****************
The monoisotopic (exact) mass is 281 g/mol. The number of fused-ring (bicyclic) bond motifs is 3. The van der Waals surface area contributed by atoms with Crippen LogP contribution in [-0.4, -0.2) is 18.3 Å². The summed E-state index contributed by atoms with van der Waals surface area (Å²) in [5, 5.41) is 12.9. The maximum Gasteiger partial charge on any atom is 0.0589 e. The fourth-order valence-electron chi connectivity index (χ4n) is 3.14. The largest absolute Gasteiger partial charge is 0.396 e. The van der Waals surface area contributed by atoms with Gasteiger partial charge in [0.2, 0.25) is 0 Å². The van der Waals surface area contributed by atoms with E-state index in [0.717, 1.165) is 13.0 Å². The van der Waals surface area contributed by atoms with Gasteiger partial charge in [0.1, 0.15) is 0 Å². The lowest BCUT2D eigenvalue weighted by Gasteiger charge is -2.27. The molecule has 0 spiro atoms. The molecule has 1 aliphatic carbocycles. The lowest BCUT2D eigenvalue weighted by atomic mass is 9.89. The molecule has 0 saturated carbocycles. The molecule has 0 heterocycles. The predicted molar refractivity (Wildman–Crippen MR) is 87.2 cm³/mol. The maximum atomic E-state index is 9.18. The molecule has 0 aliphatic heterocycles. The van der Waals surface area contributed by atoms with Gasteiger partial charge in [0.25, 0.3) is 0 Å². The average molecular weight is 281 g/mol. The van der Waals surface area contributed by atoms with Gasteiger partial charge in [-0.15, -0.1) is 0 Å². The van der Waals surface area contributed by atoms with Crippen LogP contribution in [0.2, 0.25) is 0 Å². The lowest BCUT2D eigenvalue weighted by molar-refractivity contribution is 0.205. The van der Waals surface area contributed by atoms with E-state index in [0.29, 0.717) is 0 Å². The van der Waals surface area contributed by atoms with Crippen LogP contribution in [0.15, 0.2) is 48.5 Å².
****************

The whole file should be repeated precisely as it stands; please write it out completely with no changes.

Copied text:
The monoisotopic (exact) mass is 281 g/mol. The number of fused-ring (bicyclic) bond motifs is 3. The van der Waals surface area contributed by atoms with Crippen LogP contribution in [-0.4, -0.2) is 18.3 Å². The summed E-state index contributed by atoms with van der Waals surface area (Å²) in [5, 5.41) is 12.9. The maximum Gasteiger partial charge on any atom is 0.0589 e. The fourth-order valence-electron chi connectivity index (χ4n) is 3.14. The largest absolute Gasteiger partial charge is 0.396 e. The van der Waals surface area contributed by atoms with Gasteiger partial charge in [0.2, 0.25) is 0 Å². The van der Waals surface area contributed by atoms with E-state index in [0.717, 1.165) is 13.0 Å². The van der Waals surface area contributed by atoms with Gasteiger partial charge in [0.1, 0.15) is 0 Å². The lowest BCUT2D eigenvalue weighted by Gasteiger charge is -2.27. The molecule has 0 spiro atoms. The molecule has 1 aliphatic carbocycles. The lowest BCUT2D eigenvalue weighted by atomic mass is 9.89. The molecule has 0 saturated carbocycles. The molecule has 0 heterocycles. The predicted molar refractivity (Wildman–Crippen MR) is 87.2 cm³/mol. The maximum atomic E-state index is 9.18. The molecule has 0 aliphatic heterocycles. The van der Waals surface area contributed by atoms with Gasteiger partial charge in [0.25, 0.3) is 0 Å². The average molecular weight is 281 g/mol. The van der Waals surface area contributed by atoms with Gasteiger partial charge in [-0.15, -0.1) is 0 Å². The van der Waals surface area contributed by atoms with Crippen LogP contribution in [0.2, 0.25) is 0 Å². The lowest BCUT2D eigenvalue weighted by molar-refractivity contribution is 0.205. The van der Waals surface area contributed by atoms with E-state index in [0.29, 0.717) is 0 Å². The van der Waals surface area contributed by atoms with Crippen LogP contribution in [0.15, 0.2) is 48.5 Å².